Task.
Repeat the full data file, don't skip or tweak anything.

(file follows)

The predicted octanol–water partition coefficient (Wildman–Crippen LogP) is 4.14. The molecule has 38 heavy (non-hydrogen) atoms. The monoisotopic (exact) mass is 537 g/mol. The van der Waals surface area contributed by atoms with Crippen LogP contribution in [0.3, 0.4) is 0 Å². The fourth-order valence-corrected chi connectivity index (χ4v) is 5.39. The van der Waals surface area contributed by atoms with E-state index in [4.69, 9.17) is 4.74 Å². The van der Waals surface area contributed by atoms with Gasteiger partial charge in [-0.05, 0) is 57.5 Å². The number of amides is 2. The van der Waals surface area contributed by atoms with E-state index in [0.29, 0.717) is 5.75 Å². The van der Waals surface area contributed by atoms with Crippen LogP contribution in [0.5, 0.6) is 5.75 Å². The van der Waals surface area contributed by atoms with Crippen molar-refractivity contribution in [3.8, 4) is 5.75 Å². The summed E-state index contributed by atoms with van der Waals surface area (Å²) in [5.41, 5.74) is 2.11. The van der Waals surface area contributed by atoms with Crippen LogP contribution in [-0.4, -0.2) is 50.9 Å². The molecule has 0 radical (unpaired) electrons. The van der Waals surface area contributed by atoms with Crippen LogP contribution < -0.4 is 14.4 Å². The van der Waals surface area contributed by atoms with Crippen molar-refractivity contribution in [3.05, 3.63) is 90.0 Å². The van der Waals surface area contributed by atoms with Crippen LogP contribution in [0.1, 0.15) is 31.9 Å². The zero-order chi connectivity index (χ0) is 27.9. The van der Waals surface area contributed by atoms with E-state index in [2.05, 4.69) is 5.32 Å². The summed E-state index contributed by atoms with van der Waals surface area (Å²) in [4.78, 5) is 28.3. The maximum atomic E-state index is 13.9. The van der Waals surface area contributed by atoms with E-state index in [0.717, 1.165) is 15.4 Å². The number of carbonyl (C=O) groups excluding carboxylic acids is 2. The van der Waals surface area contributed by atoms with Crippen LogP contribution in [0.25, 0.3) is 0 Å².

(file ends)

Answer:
The predicted octanol–water partition coefficient (Wildman–Crippen LogP) is 4.14. The molecule has 38 heavy (non-hydrogen) atoms. The monoisotopic (exact) mass is 537 g/mol. The van der Waals surface area contributed by atoms with Crippen LogP contribution in [0.3, 0.4) is 0 Å². The fourth-order valence-corrected chi connectivity index (χ4v) is 5.39. The van der Waals surface area contributed by atoms with E-state index in [4.69, 9.17) is 4.74 Å². The van der Waals surface area contributed by atoms with Gasteiger partial charge in [-0.05, 0) is 57.5 Å². The number of amides is 2. The van der Waals surface area contributed by atoms with E-state index in [0.29, 0.717) is 5.75 Å². The van der Waals surface area contributed by atoms with Crippen LogP contribution in [0.5, 0.6) is 5.75 Å². The van der Waals surface area contributed by atoms with Crippen molar-refractivity contribution in [3.8, 4) is 5.75 Å². The summed E-state index contributed by atoms with van der Waals surface area (Å²) in [5.41, 5.74) is 2.11. The van der Waals surface area contributed by atoms with Crippen LogP contribution in [-0.4, -0.2) is 50.9 Å². The molecule has 0 radical (unpaired) electrons. The van der Waals surface area contributed by atoms with Crippen LogP contribution < -0.4 is 14.4 Å². The van der Waals surface area contributed by atoms with Crippen molar-refractivity contribution in [3.05, 3.63) is 90.0 Å². The van der Waals surface area contributed by atoms with Crippen LogP contribution in [0.1, 0.15) is 31.9 Å². The zero-order chi connectivity index (χ0) is 27.9. The van der Waals surface area contributed by atoms with E-state index in [2.05, 4.69) is 5.32 Å². The summed E-state index contributed by atoms with van der Waals surface area (Å²) in [4.78, 5) is 28.3. The maximum atomic E-state index is 13.9. The van der Waals surface area contributed by atoms with E-state index in [0.717, 1.165) is 15.4 Å². The number of carbonyl (C=O) groups excluding carboxylic acids is 2. The van der Waals surface area contributed by atoms with Crippen LogP contribution in [0.25, 0.3) is 0 Å².